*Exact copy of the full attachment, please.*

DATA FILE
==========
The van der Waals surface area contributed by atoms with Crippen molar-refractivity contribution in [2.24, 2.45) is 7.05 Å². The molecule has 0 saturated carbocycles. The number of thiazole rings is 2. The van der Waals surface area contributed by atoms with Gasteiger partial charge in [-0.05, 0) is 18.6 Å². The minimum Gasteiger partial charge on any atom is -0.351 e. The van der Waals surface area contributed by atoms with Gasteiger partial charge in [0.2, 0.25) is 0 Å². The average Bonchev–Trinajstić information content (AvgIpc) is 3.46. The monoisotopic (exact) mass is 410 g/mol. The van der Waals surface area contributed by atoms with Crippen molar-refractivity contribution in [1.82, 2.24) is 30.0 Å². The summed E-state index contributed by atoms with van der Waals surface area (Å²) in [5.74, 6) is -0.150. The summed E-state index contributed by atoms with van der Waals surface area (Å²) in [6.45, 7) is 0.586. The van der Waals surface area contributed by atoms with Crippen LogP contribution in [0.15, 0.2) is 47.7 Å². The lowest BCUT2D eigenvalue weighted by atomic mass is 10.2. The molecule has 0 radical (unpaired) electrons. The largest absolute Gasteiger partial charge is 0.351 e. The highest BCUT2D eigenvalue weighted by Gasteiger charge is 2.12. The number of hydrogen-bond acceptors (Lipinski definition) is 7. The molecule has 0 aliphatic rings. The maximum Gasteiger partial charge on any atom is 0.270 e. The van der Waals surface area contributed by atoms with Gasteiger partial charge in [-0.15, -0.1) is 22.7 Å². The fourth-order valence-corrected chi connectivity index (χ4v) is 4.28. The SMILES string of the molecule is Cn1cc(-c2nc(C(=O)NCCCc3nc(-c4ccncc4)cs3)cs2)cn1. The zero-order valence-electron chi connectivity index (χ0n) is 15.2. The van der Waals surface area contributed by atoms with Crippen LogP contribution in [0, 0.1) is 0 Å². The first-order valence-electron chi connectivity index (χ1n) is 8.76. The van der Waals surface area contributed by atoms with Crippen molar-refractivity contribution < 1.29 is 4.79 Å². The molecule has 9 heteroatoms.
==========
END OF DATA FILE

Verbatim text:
The van der Waals surface area contributed by atoms with Crippen molar-refractivity contribution in [2.24, 2.45) is 7.05 Å². The molecule has 0 saturated carbocycles. The number of thiazole rings is 2. The van der Waals surface area contributed by atoms with Gasteiger partial charge in [-0.05, 0) is 18.6 Å². The minimum Gasteiger partial charge on any atom is -0.351 e. The van der Waals surface area contributed by atoms with Gasteiger partial charge in [0.2, 0.25) is 0 Å². The average Bonchev–Trinajstić information content (AvgIpc) is 3.46. The monoisotopic (exact) mass is 410 g/mol. The van der Waals surface area contributed by atoms with Crippen molar-refractivity contribution in [1.82, 2.24) is 30.0 Å². The summed E-state index contributed by atoms with van der Waals surface area (Å²) in [5.74, 6) is -0.150. The summed E-state index contributed by atoms with van der Waals surface area (Å²) in [6.45, 7) is 0.586. The van der Waals surface area contributed by atoms with Crippen LogP contribution in [0.15, 0.2) is 47.7 Å². The lowest BCUT2D eigenvalue weighted by atomic mass is 10.2. The molecule has 0 radical (unpaired) electrons. The largest absolute Gasteiger partial charge is 0.351 e. The highest BCUT2D eigenvalue weighted by Gasteiger charge is 2.12. The number of hydrogen-bond acceptors (Lipinski definition) is 7. The molecule has 0 aliphatic rings. The maximum Gasteiger partial charge on any atom is 0.270 e. The van der Waals surface area contributed by atoms with Gasteiger partial charge in [-0.15, -0.1) is 22.7 Å². The fourth-order valence-corrected chi connectivity index (χ4v) is 4.28. The SMILES string of the molecule is Cn1cc(-c2nc(C(=O)NCCCc3nc(-c4ccncc4)cs3)cs2)cn1. The zero-order valence-electron chi connectivity index (χ0n) is 15.2. The van der Waals surface area contributed by atoms with Crippen LogP contribution in [0, 0.1) is 0 Å². The first-order valence-electron chi connectivity index (χ1n) is 8.76. The van der Waals surface area contributed by atoms with Crippen molar-refractivity contribution < 1.29 is 4.79 Å². The molecule has 9 heteroatoms.